The defendant had been found unfit to plead on a charge of murder. Charges against the co-defendants were later reduced to inflicting grievous bodily harm, but when the defendant came to be dealt with, it was on the basis that the charge remained murder. The sole evidence against him was from a witness whose evidence was read because of his fear. He challenged the fairness of a trial in which the substantial evidence against him was not tested under cross examination.
Held: It could not be a rule of law that a witness’s evidence could not be read, where he was the only witness against the defendant. This would make the section of the 1988 Act otiose. A decision made by jury under a section 4A hearing was as to the actus reus only, and not as to intent. Here, however, the question was as to the defendant’s knowledge that another might commit a crime. Antoine says that a court should look to the physical acts of the defendant, and bear in mind the social purpose of the legislation. It must be recognised that the distinction is not always clear. The admission of evidence need not always be unfair, but in these circumstances the inability to tst the central witness in the case was fundamental. The witness may have had reasons not to tell the truth.
Lord Justice Potter The Honourable Mr Justice Mackay
 2 Cr App R 322,  EWCA Crim 357
European Convention on Human Rights, Criminal Justice Act 1988 23, Criminal Procedure (Insanity) Act 1964 4A, European Convention on Human Rights
England and Wales
Cited – Regina v Antoine HL 30-Mar-2000
The appellant sought to argue that despite having been found unfit to plead under the 1964 Act, it was still open to him to argue that the defence under section 2 of the 1957 Act applied, and that he was entitled to be plead diminished . .
Cited – Regina v O’Loughlin and McLoughlin 1988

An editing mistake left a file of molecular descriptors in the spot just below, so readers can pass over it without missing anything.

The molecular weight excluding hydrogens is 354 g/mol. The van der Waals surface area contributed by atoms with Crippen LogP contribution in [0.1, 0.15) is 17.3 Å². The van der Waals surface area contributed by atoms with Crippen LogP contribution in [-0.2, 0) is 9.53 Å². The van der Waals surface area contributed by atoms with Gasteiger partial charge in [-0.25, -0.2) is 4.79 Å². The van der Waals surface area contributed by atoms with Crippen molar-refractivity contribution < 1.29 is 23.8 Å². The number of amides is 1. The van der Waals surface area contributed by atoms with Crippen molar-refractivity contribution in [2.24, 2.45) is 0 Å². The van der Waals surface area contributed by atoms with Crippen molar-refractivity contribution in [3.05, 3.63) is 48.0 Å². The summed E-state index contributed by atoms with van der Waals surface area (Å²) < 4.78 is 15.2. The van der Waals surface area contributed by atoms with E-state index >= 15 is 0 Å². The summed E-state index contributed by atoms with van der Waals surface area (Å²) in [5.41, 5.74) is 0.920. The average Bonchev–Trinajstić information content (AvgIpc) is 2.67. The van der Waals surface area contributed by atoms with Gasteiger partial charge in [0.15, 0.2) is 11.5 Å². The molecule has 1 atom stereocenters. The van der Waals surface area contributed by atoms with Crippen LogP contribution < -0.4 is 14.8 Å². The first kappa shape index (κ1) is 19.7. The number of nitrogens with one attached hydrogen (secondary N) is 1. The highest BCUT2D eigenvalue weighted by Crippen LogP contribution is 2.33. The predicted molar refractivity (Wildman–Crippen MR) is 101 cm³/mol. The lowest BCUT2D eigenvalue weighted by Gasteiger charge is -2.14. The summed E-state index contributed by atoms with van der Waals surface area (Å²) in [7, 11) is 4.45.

Cited – Regina v Powell (Anthony) and Another; Regina v English HL 30-Oct-1997
When the court looked at the issue of foreseeability of murder in an allegation of joint enterprise, there was no requirement to show intent by the secondary party. The forseeability of the risk of the principal committing the offence from the point . .
Cited – Unterpertinger v Austria ECHR 24-Nov-1986
The defendant was convicted of causing actual bodily harm, mainly on the basis of statements which his wife and daughter had given to the police. His wife and daughter took advantage of their right not to give evidence at his trial and so could not . .
Cited – Sellick and Sellick, Regina v CACD 14-Mar-2005
The defendants appealed convictions for murder saying that the court had had read to it the statements of four witnesses who refused to attend for fear, having been intimidated. Other witnesses had been unco-operative and had been treated by the . .
Cited – Grant v The Queen PC 16-Jan-2006
(Jamaica) The defendant appealed his conviction for murder saying that the admission of an unsworn statement by one witness and the non-admission of another similar statement who did not either attend court was unconstitutional. He shot the victim . .
Cited – Regina v Davis HL 18-Jun-2008
The defendant had been tried for the murder of two men by shooting them at a party. He was identified as the murderer by three witnesses who had been permitted to give evidence anonymously, from behind screens, because they had refused, out of fear, . .
These lists may be incomplete.
Updated: 19 July 2021; Ref: scu.179577